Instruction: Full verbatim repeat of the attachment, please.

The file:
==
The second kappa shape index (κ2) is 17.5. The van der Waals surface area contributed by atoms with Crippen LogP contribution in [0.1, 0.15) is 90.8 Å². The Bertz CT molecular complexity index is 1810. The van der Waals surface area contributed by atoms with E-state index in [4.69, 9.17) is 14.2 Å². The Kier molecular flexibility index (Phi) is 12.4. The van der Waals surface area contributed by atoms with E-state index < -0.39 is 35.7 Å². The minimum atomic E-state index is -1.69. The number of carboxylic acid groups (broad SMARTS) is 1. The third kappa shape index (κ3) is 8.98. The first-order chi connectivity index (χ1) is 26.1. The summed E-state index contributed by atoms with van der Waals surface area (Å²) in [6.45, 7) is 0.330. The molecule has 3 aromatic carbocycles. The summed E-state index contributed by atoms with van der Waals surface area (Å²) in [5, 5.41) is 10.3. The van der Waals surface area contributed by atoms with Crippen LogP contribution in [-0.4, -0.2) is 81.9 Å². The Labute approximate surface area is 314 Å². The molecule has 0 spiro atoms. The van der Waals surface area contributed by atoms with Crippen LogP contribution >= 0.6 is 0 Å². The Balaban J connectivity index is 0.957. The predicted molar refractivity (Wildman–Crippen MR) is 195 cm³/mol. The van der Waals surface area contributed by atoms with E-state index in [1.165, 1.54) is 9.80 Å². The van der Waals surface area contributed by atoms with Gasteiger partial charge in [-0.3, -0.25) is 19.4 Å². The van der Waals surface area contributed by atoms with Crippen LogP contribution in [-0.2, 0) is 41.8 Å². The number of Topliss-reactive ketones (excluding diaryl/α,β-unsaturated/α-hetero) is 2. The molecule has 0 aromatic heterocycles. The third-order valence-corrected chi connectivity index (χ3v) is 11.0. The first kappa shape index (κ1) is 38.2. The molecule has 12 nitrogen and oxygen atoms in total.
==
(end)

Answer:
The second kappa shape index (κ2) is 17.5. The van der Waals surface area contributed by atoms with Crippen LogP contribution in [0.1, 0.15) is 90.8 Å². The Bertz CT molecular complexity index is 1810. The van der Waals surface area contributed by atoms with E-state index in [4.69, 9.17) is 14.2 Å². The Kier molecular flexibility index (Phi) is 12.4. The van der Waals surface area contributed by atoms with E-state index < -0.39 is 35.7 Å². The minimum atomic E-state index is -1.69. The number of carboxylic acid groups (broad SMARTS) is 1. The third kappa shape index (κ3) is 8.98. The first-order chi connectivity index (χ1) is 26.1. The summed E-state index contributed by atoms with van der Waals surface area (Å²) in [6.45, 7) is 0.330. The molecule has 3 aromatic carbocycles. The summed E-state index contributed by atoms with van der Waals surface area (Å²) in [5, 5.41) is 10.3. The van der Waals surface area contributed by atoms with Crippen LogP contribution in [-0.4, -0.2) is 81.9 Å². The Labute approximate surface area is 314 Å². The molecule has 0 spiro atoms. The van der Waals surface area contributed by atoms with Crippen LogP contribution >= 0.6 is 0 Å². The Balaban J connectivity index is 0.957. The predicted molar refractivity (Wildman–Crippen MR) is 195 cm³/mol. The van der Waals surface area contributed by atoms with E-state index in [1.165, 1.54) is 9.80 Å². The van der Waals surface area contributed by atoms with Gasteiger partial charge in [-0.3, -0.25) is 19.4 Å². The van der Waals surface area contributed by atoms with Crippen LogP contribution in [-0.2, 0) is 41.8 Å². The number of Topliss-reactive ketones (excluding diaryl/α,β-unsaturated/α-hetero) is 2. The molecule has 0 aromatic heterocycles. The third-order valence-corrected chi connectivity index (χ3v) is 11.0. The first kappa shape index (κ1) is 38.2. The molecule has 12 nitrogen and oxygen atoms in total.